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Houston boil water notice lifted | Here's what to do before drinking water

City of Houston residents and parts of Missouri City were under a boil water notice for two days after a massive water main break.

HOUSTON — Yes, the boil water notice has finally been lifted.

Here are a few steps you’re going to want to take before consuming your tap water.

  1. Flush your water system by running cold water down all your faucets in your home for one minute
  2. Clean automatic ice makers by making and discarding three batches of ice
  3. Run water softeners though a regeneration cycle

The Texas Commission on Environmental Quality analyzed 44 water samples from throughout the City of Houston to establish corrective actions necessary to lift the boil water notice.

Test results indicated that water provided by Houston meets all regulatory standards and is safe for human consumption.

AlertHouston is asking everyone to share this information with people who typically drink water from their tap, especially those who may not have received an alert directly.

RELATED: Busted water line was on city's radar for repairs

RELATED: Houston-area restaurants impacted by boil water notice after water main break

City officials say they’ll continue working on Clinton Street where the water main broke until early next week.

Saturday was day 2, and city crews were back out digging and removing dirt as sections of the road remained closed for heavy machinery.

Down the street watching from her bus stop, we spotted 71-year-old Eva Stubblefield, sipping coffee made from her freshly boiled tap water.

“It was scary, yeah,” she said.

Stubblefield, who’s lived in the east Houston neighborhood her whole life, recalled the flash flood she and her neighbors witnessed Thursday afternoon.

“I was surprised that so much water had come out so soon that much at one time. That was the first time I had seen flooding that bad in my whole life,” she said.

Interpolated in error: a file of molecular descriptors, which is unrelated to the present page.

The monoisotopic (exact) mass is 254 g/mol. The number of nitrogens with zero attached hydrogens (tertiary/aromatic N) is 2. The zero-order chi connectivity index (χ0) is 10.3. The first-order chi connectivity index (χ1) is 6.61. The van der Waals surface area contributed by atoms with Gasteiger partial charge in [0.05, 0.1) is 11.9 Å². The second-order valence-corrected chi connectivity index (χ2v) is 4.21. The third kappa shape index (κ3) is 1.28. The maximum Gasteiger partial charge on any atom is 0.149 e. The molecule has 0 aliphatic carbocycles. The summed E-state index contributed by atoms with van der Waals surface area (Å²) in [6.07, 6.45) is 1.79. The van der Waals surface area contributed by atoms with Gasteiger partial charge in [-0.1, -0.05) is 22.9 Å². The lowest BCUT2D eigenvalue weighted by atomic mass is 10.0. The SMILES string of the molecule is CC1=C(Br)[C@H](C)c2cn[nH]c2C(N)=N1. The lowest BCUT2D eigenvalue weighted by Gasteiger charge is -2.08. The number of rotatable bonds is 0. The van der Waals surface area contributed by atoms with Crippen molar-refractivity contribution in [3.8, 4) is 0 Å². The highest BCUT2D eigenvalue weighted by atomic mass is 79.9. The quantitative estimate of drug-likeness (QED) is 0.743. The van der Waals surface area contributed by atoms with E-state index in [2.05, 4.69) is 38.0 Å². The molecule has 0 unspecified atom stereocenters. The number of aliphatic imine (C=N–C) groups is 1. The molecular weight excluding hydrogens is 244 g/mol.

Houston city officials say an 8-foot-wide water pipe ruptured, causing the chaos.

“Even during Harvey, it wasn’t that flooded,” Stubblefield said.

The break forced Houstonians under a boil water notice -- a disruption Stubblefield said she took in stride.

“I’m used to boiling water. I always boil my water, so I just got a bigger pot to last all day,” she said.

While the boil water notice was lifted early Saturday, officials said crews will need at least until Tuesday to get the water line back up and running again.

It's a job residents like Stubblefield understand must be done.

“I understand there are growing pains. It’s a growing city, and finally it’s beginning to grow a little bit more out here, so it may be part of the growing pain experience,” she said.

If anyone has any questions regarding the lifted boil water notice, contact 311 or (713) 837-0311.

Update on water line repairs

Mayor Sylvester Turner said crews are working round the clock to repair the broken water main and he expects the work to last through the weekend.

"This particular pipe is 35 years old, quite frankly within the range of usability," Turner said.

He said the size of the leak is what contributed to the massive break and caused no or low water pressure that impacted hospitals, schools and businesses.  

The mayor admitted it's a reminder that infrastructure issues need to be a priority.

RELATED: Busted water line was on city's radar for repairs

RELATED: Tankers and trailers full of drinkable water arrive in Houston to meet high demand

How did the water main break happen?

A City of Houston contractor from Harper Brothers Construction was working on the leaking line. It burst when he moved some soil, according to AlertHouston. A representative for the company declined to comment on the incident.

"They were working to repair a leak we had already detected," Turner said.

The break in the water line caused rushing water to quickly flood the 610/East Loop near Clinton and threatened nearby homes. 

About a dozen drivers got stuck in the high water. Most waded to dry land but three of them were stranded on top of their vehicles until Houston Fire Department crews came to their rescue.


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